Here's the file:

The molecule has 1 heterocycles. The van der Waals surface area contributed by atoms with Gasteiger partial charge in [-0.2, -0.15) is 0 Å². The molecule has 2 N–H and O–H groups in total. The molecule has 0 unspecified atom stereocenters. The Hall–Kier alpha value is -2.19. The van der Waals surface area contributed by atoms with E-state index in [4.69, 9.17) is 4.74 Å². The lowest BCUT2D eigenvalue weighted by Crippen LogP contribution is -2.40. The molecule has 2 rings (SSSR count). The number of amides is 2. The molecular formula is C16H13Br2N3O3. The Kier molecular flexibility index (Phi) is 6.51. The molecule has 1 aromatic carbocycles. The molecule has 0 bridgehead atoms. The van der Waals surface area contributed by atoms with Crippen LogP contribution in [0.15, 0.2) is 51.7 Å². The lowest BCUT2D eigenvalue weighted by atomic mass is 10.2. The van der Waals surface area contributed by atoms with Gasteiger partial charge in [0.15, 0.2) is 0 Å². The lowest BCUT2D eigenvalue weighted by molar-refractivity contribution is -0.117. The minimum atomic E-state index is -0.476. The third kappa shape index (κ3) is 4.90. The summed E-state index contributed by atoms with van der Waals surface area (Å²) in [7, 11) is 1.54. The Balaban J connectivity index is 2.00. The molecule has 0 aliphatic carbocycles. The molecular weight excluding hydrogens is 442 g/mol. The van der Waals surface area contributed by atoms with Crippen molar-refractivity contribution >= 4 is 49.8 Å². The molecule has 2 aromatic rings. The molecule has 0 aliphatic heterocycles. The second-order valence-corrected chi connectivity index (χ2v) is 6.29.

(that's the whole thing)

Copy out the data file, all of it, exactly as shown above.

The molecule has 1 heterocycles. The van der Waals surface area contributed by atoms with Gasteiger partial charge in [-0.2, -0.15) is 0 Å². The molecule has 2 N–H and O–H groups in total. The molecule has 0 unspecified atom stereocenters. The Hall–Kier alpha value is -2.19. The van der Waals surface area contributed by atoms with E-state index in [4.69, 9.17) is 4.74 Å². The lowest BCUT2D eigenvalue weighted by Crippen LogP contribution is -2.40. The molecule has 2 rings (SSSR count). The number of amides is 2. The molecular formula is C16H13Br2N3O3. The Kier molecular flexibility index (Phi) is 6.51. The molecule has 1 aromatic carbocycles. The molecule has 0 bridgehead atoms. The van der Waals surface area contributed by atoms with Crippen LogP contribution in [0.15, 0.2) is 51.7 Å². The lowest BCUT2D eigenvalue weighted by atomic mass is 10.2. The van der Waals surface area contributed by atoms with Gasteiger partial charge in [0.15, 0.2) is 0 Å². The lowest BCUT2D eigenvalue weighted by molar-refractivity contribution is -0.117. The minimum atomic E-state index is -0.476. The third kappa shape index (κ3) is 4.90. The summed E-state index contributed by atoms with van der Waals surface area (Å²) in [7, 11) is 1.54. The Balaban J connectivity index is 2.00. The molecule has 0 aliphatic carbocycles. The molecular weight excluding hydrogens is 442 g/mol. The van der Waals surface area contributed by atoms with Crippen molar-refractivity contribution >= 4 is 49.8 Å². The molecule has 2 aromatic rings. The molecule has 0 aliphatic heterocycles. The second-order valence-corrected chi connectivity index (χ2v) is 6.29.